Update on Female Fertility Preservation
Author(s): Elsa Labrune, Bruno Salle, Jacqueline Lornage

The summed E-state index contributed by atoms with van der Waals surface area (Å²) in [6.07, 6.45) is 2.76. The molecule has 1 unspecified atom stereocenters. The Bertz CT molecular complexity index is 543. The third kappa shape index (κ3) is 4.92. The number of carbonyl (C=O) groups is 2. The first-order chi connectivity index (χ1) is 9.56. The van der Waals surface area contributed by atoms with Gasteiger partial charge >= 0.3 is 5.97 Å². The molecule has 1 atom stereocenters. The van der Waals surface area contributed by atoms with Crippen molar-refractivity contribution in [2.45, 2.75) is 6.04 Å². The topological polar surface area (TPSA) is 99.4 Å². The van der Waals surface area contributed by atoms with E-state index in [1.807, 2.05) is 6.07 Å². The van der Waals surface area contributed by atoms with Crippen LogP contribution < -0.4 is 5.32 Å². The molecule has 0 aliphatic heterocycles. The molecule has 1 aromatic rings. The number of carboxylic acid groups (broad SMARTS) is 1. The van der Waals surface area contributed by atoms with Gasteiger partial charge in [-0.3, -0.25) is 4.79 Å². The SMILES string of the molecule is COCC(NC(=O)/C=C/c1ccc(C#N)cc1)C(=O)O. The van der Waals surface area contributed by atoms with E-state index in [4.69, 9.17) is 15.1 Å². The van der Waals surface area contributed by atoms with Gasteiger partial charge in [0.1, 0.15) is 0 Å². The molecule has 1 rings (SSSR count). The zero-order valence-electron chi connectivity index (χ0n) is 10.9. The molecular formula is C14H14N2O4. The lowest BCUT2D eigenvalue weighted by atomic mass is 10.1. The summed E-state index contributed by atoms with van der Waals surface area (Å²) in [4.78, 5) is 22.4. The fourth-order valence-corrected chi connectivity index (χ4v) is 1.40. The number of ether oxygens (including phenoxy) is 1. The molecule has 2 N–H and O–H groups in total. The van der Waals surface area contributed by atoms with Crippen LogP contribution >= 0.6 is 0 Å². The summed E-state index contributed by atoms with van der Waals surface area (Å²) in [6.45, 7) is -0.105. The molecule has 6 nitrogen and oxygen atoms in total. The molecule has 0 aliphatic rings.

Cancer is the second leading cause of death for women under 40. Survival rates are increasing due to earlier diagnosis and advanced treatment. One of the side effects of treatment is premature ovarian failure. This is why fertility preservation is part of the initial care of patients, allowing for a better quality of life after the disease. The main causes of premature ovarian failure are iatrogenic (mainly chemotherapy and radiotherapy) in more than a third of cases, idiopathic, genetic and autoimmune. This preservation of fertility should be offered as soon as possible, ideally before gonadotoxic treatments. The same is true when the cause is non-iatrogenic because the age of the woman has a determining role on the quality of the gametes obtained and therefore on the results. The different techniques are embryo vitrification, oocyte vitrification and freezing of ovarian tissue, to be combined when possible with ovarian blockage and/or ovarian transposition. The most common technique is oocyte vitrification, which allows oocytes to be conserved, although this is not possible in pre-pubescent girls and in cases of urgent treatment. In these cases the freezing of the ovarian tissue is the solution.